Cost Estimates for the 2040 MTCP
Planning Level Cost Estimates
Table 5-1 summarizes the planning level cost estimates for implementing the improvements in the 2040 MTCP Roadway Plan. Costs and revenues are reported for 30 years of roadway improvements (2011 to 2040) in constant year 2010 dollars.
It should be noted that these cost estimates are based on planning level costs that typically include all roadway improvement cost components. These planning level costs are based on actual final roadway improvement costs. They generally include utility relocations, contingencies, contractor profit, and 50% public purchase of right-of-way. The unit costs were developed and refined over several years based on final bid prices for similar improvements in the County and across Colorado and the western United States. They could be thought of as “top-down” unit costs.
Planning level costs are primarily used as a reference point and for comparison to other transportation plans. They are only realistic if all of the improvements in the 2040 MTCP roadway plan were constructed through an open-bid process and if the Fee Program were based on MTCP unit costs and not the Fee Program unit costs. In the County, this is not necessarily the case as there are many projects that are constructed directly by land developers through subdivision improvement agreements with the County. Furthermore, the fees paid by developers are based on a different set of unit costs (see next section).
Fee Program Cost Estimates
The Fee Program cost estimates shown in Table 5-2 contain the same roadway improvements as the Planning Level cost estimates. The two scenarios differ in the unit costs that are applied. For the Fee Program, the unit costs were developed based on a quantity takeoff method that could be described as “bottom up” calculated. These assume that a developer constructs the road improvement rather than letting through a competitive bid process.
The Fee Program unit costs include many roadway improvement cost components but exclude certain others. Issues with roadway construction (e.g., undulating/rolling terrain, utilities, drainage issues, poor soils, etc.) that can significantly raise costs are generally borne by the contractor/developer as part of subdivision improvement investments and not included in the Fee Program unit costs. This was done so that increased costs due to lower-cost land with higher-cost roadway improvements would be picked up by the benefitting land owner/developer and not spread to other developers or the public. This is a primary reason why the Fee Program unit costs are lower than the Planning Level unit costs.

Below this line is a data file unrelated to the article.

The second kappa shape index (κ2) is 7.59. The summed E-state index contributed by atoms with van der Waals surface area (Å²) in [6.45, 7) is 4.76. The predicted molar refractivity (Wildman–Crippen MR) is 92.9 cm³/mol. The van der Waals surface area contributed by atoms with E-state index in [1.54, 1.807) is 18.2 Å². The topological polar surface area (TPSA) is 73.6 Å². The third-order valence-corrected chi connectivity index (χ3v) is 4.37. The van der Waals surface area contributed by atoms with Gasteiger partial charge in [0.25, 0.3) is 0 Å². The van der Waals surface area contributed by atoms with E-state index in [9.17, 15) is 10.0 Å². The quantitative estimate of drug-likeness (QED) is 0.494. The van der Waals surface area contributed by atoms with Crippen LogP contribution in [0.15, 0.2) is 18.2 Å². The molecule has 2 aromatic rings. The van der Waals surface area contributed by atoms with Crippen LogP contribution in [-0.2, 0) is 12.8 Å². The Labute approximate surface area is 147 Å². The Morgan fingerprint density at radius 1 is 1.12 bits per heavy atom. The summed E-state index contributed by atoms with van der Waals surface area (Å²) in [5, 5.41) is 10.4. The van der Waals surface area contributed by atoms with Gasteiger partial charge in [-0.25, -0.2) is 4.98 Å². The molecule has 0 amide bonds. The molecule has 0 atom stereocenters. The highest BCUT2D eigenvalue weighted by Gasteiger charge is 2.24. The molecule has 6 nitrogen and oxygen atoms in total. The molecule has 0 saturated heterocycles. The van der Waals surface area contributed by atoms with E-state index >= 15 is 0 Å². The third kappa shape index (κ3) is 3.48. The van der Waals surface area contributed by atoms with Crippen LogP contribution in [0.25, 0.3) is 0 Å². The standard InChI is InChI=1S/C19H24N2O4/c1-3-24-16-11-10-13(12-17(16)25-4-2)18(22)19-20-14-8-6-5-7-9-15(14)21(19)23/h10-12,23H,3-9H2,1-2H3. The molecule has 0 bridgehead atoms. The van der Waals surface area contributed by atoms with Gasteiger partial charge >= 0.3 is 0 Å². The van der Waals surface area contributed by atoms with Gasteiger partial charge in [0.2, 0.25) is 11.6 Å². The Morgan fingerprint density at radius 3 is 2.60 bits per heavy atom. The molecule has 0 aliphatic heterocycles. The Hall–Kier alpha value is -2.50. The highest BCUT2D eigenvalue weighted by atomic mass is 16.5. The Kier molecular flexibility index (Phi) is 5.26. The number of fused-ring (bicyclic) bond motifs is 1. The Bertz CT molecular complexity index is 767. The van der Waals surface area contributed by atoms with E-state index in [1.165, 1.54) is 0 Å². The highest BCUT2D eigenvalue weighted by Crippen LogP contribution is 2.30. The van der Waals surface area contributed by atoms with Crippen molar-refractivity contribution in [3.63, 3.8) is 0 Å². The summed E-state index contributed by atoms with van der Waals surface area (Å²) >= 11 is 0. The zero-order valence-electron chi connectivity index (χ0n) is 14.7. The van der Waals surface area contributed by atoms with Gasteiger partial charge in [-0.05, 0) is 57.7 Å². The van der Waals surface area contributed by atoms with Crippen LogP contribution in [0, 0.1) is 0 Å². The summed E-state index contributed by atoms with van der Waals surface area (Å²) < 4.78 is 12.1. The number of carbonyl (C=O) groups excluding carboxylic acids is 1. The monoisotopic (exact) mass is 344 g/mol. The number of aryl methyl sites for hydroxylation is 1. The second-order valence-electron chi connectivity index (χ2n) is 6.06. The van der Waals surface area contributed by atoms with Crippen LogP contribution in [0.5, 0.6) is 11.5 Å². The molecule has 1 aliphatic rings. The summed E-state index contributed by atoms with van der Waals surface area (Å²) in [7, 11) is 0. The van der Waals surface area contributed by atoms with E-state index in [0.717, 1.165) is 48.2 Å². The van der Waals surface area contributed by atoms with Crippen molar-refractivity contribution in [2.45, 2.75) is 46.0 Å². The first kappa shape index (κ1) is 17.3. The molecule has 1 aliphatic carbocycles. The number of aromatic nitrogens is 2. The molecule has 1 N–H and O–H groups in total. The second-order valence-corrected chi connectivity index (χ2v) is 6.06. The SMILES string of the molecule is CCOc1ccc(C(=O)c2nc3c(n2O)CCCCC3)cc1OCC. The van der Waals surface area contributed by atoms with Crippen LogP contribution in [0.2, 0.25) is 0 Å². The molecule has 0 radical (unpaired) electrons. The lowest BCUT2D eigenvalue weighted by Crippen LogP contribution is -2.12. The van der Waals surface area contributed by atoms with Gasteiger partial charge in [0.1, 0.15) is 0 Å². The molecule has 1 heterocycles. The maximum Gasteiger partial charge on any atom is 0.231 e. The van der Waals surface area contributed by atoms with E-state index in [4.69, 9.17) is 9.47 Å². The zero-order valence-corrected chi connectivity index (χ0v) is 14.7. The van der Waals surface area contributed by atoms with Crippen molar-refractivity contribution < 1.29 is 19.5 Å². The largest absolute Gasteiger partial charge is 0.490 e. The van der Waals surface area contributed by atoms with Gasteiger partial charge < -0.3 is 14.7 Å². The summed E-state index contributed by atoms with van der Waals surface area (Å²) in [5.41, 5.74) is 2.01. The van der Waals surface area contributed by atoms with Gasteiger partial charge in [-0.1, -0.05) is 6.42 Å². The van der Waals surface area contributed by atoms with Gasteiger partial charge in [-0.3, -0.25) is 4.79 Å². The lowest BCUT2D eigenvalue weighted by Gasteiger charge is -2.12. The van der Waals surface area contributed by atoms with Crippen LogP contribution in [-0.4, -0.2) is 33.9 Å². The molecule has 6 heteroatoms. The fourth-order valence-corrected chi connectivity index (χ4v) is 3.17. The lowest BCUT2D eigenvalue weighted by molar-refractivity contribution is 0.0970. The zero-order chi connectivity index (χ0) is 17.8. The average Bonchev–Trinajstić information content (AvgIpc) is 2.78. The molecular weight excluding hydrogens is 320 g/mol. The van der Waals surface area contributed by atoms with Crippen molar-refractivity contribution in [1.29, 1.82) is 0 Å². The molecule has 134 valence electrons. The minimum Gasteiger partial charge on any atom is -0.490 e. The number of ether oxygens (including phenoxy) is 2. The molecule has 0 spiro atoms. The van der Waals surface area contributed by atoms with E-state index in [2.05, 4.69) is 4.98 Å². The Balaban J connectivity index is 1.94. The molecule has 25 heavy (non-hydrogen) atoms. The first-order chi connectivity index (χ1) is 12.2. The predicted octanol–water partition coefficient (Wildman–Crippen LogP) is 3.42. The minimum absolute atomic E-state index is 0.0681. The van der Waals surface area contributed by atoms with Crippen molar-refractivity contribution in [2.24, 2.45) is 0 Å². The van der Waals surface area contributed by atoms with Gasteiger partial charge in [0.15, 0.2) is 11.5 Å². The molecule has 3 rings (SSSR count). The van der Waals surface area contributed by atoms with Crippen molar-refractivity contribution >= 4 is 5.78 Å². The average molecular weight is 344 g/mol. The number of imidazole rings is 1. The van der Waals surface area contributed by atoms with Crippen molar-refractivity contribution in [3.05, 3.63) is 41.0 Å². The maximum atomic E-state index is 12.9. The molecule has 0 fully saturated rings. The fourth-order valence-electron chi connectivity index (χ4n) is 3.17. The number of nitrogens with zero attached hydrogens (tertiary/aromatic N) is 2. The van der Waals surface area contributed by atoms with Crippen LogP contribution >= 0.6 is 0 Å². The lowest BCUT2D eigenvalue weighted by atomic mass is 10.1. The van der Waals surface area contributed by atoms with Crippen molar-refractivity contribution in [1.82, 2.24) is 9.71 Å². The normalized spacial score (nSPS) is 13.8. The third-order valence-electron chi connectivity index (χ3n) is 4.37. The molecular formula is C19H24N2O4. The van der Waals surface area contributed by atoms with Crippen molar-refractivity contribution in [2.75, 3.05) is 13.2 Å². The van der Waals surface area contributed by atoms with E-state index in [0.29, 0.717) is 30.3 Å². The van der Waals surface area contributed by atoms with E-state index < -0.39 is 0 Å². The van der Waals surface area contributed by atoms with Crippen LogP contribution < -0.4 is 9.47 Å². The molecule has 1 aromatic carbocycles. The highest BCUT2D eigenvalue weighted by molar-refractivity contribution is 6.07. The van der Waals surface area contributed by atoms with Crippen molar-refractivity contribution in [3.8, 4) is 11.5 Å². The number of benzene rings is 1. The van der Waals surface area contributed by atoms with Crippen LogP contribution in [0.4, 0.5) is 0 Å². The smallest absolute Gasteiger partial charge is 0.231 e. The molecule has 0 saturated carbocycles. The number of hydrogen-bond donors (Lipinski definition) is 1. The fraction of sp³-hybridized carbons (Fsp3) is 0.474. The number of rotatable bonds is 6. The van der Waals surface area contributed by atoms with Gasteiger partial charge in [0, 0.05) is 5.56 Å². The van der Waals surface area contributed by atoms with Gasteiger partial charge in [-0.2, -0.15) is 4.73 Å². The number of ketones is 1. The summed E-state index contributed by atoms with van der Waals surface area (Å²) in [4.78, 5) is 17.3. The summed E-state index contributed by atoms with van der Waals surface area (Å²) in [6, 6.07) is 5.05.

The Fee Program cost scenario is generally realistic in that it provides ranges of funding exposure based on the Fee Program unit costs, but it assumes that all of the growth-related improvements are constructed by developers.
What This All Means
Two different cost estimates are provided above – Planning Level and Fee Program costs. The Planning Level costs assume that all improvements will be let through competitive bid by the County. The Fee Program costs assume that all of the growth-related improvements will be constructed by developers. In reality, improvements will likely be made through both methods. Therefore, the Planning Level costs could be considered the high end of the cost estimate and the Fee Program costs could be considered the low end. As shown in Table 5-3, these provide a range of costs and potential financial exposure to the developers, County, CDOT, etc.
Some observations on the cost estimates in Table 5-3:
- The developer-funded Countywide Roadway Improvement Fee Program will pay for a significant portion ($256 million) of new off-system (i.e., non-CDOT) roadway capacity over the next 30 years in unincorporated El Paso County.
- The CDOT improvement cost responsibility for their on-system highway network is $217 million over the next 30 years in unincorporated El Paso County. The growth-related portion of this is about $91 million. Although these are generally thought of as CDOT’s responsibilities, it is possible that some of the on-system CDOT highway improvements will be funded through developer contributions given the ongoing CDOT funding shortfalls.
- El Paso County’s share of the costs is at least $17 million for off-system (i.e., non-CDOT) roadway improvements in unincorporated areas of the County over the next 30 years. However, depending on how much of the system is constructed by developers and let to bid by the County, the County’s financial responsibility could include an additional $102 million. Similar to the CDOT on-system improvements, the El Paso County roadway improvement costs are not yet fully funded. The Road and Bridge Tax pays for some of these costs, but will not cover all of them. Extension of the PPRTA capital construction components could cover some as well, but again, some projects would remain unfunded. Local funding options are discussed in a subsequent section of this chapter.
Local Funding Options
The Citizen’s Working Group reviewed several local funding options to raise money for the roadway improvements in the 2040 MTCP. The following options are those that the Group recommended for consideration by the public and Board of County Commissioners.
Note: This report attempts to present facts and figures for consideration by the public and decision-makers on funding for the County’s transportation system. It is not intended to promote specific funding options or suggest that any additional funding mechanisms be adopted.